Don’t get it confused with the Dominican Republic (that nation is featured next week). Dominica is a Caribbean island nation alive with the Creole spirit and the soul of calypso. Let’s meet five bands and artists meshing pulsating tunes with passionate political sermons.
Windward Caribbean Kulture are the creators of bouyon, a “gumbo soup” of music that mixes Creole, Carib, calypso, African and reggae influences. Since 1988, the high-energy innovators have put to infectious rhythms lyrics tackling social injustice. A revolving door of vocalists have led this groundbreaking group, whose albums include Set My People Free and Culture Shock.
“Where Di Money” might be the best sample of Scatman John we’ve ever heard. But beyond that, Asa Bantan’s electrifying track addresses poverty in his nation. The artist juxtaposes a happy-go-lucky, flirtatious vibe with messages of fairness and togetherness. He’s taking the bouyon torch from WCK and running toward a universal sound.
Specializing in Creole love songs, Michele Henderson has been infusing zouk with international R&B since the mid-’90s. A melismatic, charismatic contemporary of Brandy, Henderson is one of the most acclaimed artists in the Caribbean. Her most recent album, Chez Moi, came out in 2013.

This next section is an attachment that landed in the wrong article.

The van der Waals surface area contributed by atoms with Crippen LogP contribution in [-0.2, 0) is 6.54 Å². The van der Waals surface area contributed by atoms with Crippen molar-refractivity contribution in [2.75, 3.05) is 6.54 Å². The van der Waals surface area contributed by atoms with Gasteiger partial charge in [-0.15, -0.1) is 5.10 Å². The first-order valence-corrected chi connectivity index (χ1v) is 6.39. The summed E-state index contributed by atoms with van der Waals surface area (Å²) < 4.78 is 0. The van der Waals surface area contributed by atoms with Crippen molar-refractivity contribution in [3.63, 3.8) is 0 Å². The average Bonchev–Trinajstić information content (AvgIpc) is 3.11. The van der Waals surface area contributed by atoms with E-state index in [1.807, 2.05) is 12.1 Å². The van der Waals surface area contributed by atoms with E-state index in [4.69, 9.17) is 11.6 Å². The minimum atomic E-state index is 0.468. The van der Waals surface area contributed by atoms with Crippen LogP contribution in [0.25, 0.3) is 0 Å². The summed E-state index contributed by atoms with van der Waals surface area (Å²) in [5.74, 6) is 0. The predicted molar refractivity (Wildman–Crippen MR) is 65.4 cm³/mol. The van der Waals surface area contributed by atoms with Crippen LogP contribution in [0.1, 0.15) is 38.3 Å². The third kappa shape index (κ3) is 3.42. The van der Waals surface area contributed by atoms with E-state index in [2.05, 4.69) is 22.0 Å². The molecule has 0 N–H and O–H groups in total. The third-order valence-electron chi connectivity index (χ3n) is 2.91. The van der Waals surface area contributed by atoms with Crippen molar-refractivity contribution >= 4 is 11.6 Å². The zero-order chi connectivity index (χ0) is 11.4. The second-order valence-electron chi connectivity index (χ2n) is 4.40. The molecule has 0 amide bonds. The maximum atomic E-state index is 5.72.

When you’re an artist and you piss off the most powerful man in your country, you know you’re doing something right. On its surface, King Dice’s “MyDominicaTradeHouse.com” seems like one of those trendy dance songs named after a hashtag. But his lyrics — co-written by the nation’s “chief musician,” Pat Aaron — accuse Senior Counsel Tony Astaphan of being “a rich man in Sodom.” Astaphan — who seems to be Dominica’s answer to Donald Trump — shot back in a January 2016 interview with the Talking Point radio show that King Dice could be a global star if he would stop singing Aaron’s “foolish” songs. We say, let the battle rage on, Dice.
Speaking of Aaron, his progressive music has been enlivening Dominica since the 1980s. The calypso beats and spirited horns have always punctuated his matter-of-fact singing style—a sort of Bob Marley meets Bob Dylan amalgam. Aaron has been a vocal opponent of censorship for years, coming to the defense of King Dice, Checko and other calypsonians when they’ve faced legal ramifications for their truth-telling music.
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